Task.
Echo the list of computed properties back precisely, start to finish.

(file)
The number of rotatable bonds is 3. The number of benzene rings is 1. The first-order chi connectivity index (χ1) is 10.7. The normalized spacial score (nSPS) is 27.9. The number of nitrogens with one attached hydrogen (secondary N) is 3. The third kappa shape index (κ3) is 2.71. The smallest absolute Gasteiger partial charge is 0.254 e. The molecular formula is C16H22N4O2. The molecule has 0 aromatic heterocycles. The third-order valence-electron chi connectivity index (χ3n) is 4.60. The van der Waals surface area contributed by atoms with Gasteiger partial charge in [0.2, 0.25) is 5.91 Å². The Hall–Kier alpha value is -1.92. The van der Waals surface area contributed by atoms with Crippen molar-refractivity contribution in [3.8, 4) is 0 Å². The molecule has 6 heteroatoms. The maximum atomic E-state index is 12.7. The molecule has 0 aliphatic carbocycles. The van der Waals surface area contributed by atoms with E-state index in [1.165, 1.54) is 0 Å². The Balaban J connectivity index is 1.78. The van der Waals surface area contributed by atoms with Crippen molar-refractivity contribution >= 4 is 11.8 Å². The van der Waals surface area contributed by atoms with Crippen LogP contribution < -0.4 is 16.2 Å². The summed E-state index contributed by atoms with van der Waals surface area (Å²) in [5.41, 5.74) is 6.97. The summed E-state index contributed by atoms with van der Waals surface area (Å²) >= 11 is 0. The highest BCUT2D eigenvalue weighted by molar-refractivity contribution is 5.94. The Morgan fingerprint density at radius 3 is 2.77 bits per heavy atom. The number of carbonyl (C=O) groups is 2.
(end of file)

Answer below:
The number of rotatable bonds is 3. The number of benzene rings is 1. The first-order chi connectivity index (χ1) is 10.7. The normalized spacial score (nSPS) is 27.9. The number of nitrogens with one attached hydrogen (secondary N) is 3. The third kappa shape index (κ3) is 2.71. The smallest absolute Gasteiger partial charge is 0.254 e. The molecular formula is C16H22N4O2. The molecule has 0 aromatic heterocycles. The third-order valence-electron chi connectivity index (χ3n) is 4.60. The van der Waals surface area contributed by atoms with Gasteiger partial charge in [0.2, 0.25) is 5.91 Å². The Hall–Kier alpha value is -1.92. The van der Waals surface area contributed by atoms with Crippen molar-refractivity contribution in [3.8, 4) is 0 Å². The molecule has 6 heteroatoms. The maximum atomic E-state index is 12.7. The molecule has 0 aliphatic carbocycles. The van der Waals surface area contributed by atoms with E-state index in [1.165, 1.54) is 0 Å². The Balaban J connectivity index is 1.78. The van der Waals surface area contributed by atoms with Crippen molar-refractivity contribution >= 4 is 11.8 Å². The van der Waals surface area contributed by atoms with Crippen LogP contribution < -0.4 is 16.2 Å². The summed E-state index contributed by atoms with van der Waals surface area (Å²) in [5.41, 5.74) is 6.97. The summed E-state index contributed by atoms with van der Waals surface area (Å²) >= 11 is 0. The highest BCUT2D eigenvalue weighted by molar-refractivity contribution is 5.94. The Morgan fingerprint density at radius 3 is 2.77 bits per heavy atom. The number of carbonyl (C=O) groups is 2.